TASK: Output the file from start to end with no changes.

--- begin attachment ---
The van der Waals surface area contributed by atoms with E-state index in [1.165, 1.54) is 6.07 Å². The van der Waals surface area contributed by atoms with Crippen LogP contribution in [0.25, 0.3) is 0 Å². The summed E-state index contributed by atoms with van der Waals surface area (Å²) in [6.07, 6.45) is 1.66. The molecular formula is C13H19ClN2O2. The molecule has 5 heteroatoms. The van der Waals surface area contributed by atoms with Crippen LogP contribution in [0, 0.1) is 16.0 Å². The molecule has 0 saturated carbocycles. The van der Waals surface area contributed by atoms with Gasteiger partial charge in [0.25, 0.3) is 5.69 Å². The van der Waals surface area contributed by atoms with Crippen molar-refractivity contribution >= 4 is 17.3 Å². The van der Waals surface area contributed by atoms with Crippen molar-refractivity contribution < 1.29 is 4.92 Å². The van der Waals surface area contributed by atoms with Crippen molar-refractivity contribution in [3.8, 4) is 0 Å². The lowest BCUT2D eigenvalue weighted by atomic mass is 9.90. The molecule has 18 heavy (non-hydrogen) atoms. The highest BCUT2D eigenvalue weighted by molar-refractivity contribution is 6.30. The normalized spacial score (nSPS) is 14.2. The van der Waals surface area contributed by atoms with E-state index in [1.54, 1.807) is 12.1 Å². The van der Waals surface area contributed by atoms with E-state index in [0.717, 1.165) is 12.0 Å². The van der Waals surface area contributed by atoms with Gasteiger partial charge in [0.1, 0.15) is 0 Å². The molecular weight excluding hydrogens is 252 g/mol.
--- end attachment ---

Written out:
The van der Waals surface area contributed by atoms with E-state index in [1.165, 1.54) is 6.07 Å². The van der Waals surface area contributed by atoms with Crippen LogP contribution in [0.25, 0.3) is 0 Å². The summed E-state index contributed by atoms with van der Waals surface area (Å²) in [6.07, 6.45) is 1.66. The molecular formula is C13H19ClN2O2. The molecule has 5 heteroatoms. The van der Waals surface area contributed by atoms with Crippen LogP contribution in [0, 0.1) is 16.0 Å². The molecule has 0 saturated carbocycles. The van der Waals surface area contributed by atoms with Gasteiger partial charge in [0.25, 0.3) is 5.69 Å². The van der Waals surface area contributed by atoms with Crippen molar-refractivity contribution >= 4 is 17.3 Å². The van der Waals surface area contributed by atoms with Crippen molar-refractivity contribution < 1.29 is 4.92 Å². The van der Waals surface area contributed by atoms with Crippen molar-refractivity contribution in [3.8, 4) is 0 Å². The lowest BCUT2D eigenvalue weighted by atomic mass is 9.90. The molecule has 18 heavy (non-hydrogen) atoms. The highest BCUT2D eigenvalue weighted by molar-refractivity contribution is 6.30. The normalized spacial score (nSPS) is 14.2. The van der Waals surface area contributed by atoms with E-state index in [1.54, 1.807) is 12.1 Å². The van der Waals surface area contributed by atoms with E-state index in [0.717, 1.165) is 12.0 Å². The van der Waals surface area contributed by atoms with Gasteiger partial charge in [0.1, 0.15) is 0 Å². The molecular weight excluding hydrogens is 252 g/mol.